Tag Archives: Foreign Lottery Scams

Lottery scam originates from 876 area code (Jamaica)

It’s an old scam with a slight twist: lottery scammers based in Jamaica are using threats of physical violence to get victims to wire money.

Usually if you ignore a scam, that’s the end of it. Apparently this group takes it really personally, though; if a potential victim refuses to bite, they make threats. At that point, I suppose the whole “you won the lottery” angle is abandoned and it just becomes pure extortion.

Sometimes I make really general statements, and I’m going to do it again here: unless you personally know someone who lives in Jamaica or own/work for a company that does business in the country, don’t even answer phone calls from the 876 area code. There are exactly zero good reasons you should be getting out-of-the-blue phone calls from random people in Jamaica. The St. Louis BBB has some additional information about this scam.

How to Avoid Lottery Scams

Below is the text of my column for The Chronicle that appeared in the August 25, 2010 edition.

Q: I got a letter that said I won the lottery in the United Kingdom. It included a cashier’s check to cover taxes and fees. Is this for real?

A: Not even a little bit. Sorry.

What you have is a Lottery Scam letter. These have been circulating for years, and thousands of people have lost incredible amounts of money.

It usually works like this: you receive a letter than informs you that you have won a foreign lottery in which “no tickets were sold.” The lottery is most often based in the United Kingdom, but South Africa, Australia and other countries have been used as well.

The letter further states that, to claim your prize money, you have to pay some sort of taxes or fees up front. The cashier’s check included is supposed to cover this amount. You are instructed to cash the check at your bank or credit union, then take the cash to Western Union and wire it back to the sender.

A few days later, your financial institution informs you that the check was counterfeit, and that you’re now on the hook for the amount you cashed it for – usually in the $3,000-$4,000 range. The problem is that you have already wired this money out of the country. Once you make a wire transfer, you cannot get that money back.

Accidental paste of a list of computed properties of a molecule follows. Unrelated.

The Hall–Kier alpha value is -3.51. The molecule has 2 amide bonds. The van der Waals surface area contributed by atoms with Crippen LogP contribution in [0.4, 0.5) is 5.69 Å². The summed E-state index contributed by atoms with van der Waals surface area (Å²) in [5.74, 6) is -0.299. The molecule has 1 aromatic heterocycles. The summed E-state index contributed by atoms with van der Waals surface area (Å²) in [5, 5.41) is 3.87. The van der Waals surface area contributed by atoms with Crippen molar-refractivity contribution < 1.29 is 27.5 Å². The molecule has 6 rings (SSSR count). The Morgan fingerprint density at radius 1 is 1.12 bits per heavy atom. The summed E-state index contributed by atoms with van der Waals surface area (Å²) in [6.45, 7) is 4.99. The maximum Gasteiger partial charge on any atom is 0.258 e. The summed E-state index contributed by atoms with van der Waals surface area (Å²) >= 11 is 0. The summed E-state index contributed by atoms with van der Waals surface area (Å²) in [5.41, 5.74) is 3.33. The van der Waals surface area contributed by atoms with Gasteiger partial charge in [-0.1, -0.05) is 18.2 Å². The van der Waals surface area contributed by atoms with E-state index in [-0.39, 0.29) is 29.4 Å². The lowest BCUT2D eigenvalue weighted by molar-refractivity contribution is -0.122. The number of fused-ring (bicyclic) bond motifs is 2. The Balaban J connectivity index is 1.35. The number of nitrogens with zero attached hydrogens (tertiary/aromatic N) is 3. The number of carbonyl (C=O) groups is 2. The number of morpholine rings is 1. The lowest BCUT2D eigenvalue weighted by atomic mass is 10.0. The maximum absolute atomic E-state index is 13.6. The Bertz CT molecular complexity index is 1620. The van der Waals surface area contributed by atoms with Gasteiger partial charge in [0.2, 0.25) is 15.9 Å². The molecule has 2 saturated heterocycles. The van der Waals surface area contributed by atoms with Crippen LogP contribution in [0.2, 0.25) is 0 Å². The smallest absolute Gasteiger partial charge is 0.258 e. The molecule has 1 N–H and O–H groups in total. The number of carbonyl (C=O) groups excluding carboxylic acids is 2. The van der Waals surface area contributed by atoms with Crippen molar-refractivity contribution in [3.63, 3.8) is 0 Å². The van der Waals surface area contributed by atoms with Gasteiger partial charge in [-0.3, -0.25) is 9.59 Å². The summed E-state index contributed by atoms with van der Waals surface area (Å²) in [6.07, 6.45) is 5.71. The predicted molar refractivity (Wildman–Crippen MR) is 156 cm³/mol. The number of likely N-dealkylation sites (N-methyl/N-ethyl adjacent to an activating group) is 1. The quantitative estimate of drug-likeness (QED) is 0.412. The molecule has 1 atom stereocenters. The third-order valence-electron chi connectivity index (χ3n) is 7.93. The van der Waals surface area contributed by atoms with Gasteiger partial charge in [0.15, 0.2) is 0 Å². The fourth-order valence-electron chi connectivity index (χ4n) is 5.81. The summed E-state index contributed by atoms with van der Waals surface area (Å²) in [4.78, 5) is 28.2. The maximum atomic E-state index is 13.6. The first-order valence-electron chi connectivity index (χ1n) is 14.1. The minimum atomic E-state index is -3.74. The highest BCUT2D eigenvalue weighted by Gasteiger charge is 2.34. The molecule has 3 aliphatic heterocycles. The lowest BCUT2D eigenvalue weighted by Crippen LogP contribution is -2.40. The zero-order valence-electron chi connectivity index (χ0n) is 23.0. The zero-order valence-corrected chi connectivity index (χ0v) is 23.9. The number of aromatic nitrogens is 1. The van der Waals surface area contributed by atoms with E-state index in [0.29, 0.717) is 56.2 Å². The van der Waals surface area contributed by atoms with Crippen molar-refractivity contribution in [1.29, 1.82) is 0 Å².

Some people are under the impression that the financial institution that appears on the check will cover the loss, but that is not how it works. They did not issue the check – they had nothing to do with it at all. If someone made fake checks with your name on it, would you feel responsible to cover them?

Others believe their own financial institution will cover the loss, but once again, that is just not the way it works. From their perspective, all that happened was that you came in, you presented a monetary instrument, you received cash in exchange for it, and that check turned out to be counterfeit. They have no way to verify where it came from – you could have printed it yourself. They handed the cash to you. You are the one who has to pay it back.

The above is sort of the “classic” version of a Lottery Scam. Like most fraudulent activity, this scam has been adapted to new technologies. While some people still receive Lottery Scam postal mail that includes a counterfeit check, e-mail has become the main channel for this crime.

It starts the same way – you get an email that informs you that you have won the lottery in a foreign country. Since they cannot send you a check through e-mail, crooks will attempt to convince you to call a “claims agent” for further instructions, or to e-mail personal details back to the sender.

Next, they either mail you a counterfeit check with the same instructions as before – cash it and wire it back – or they will simply attempt to get you to wire money directly to them, skipping the check altogether. This second scenario often turns out much worse; while the counterfeit check usually nets the crook around $3,000 one time from each victim, if they can string you along and get you to keep wiring more cash, they can bilk you out of much more. There are people who have lost tens of thousands of dollars to this scam – victims’ entire life savings wiped out before they realize they have been had.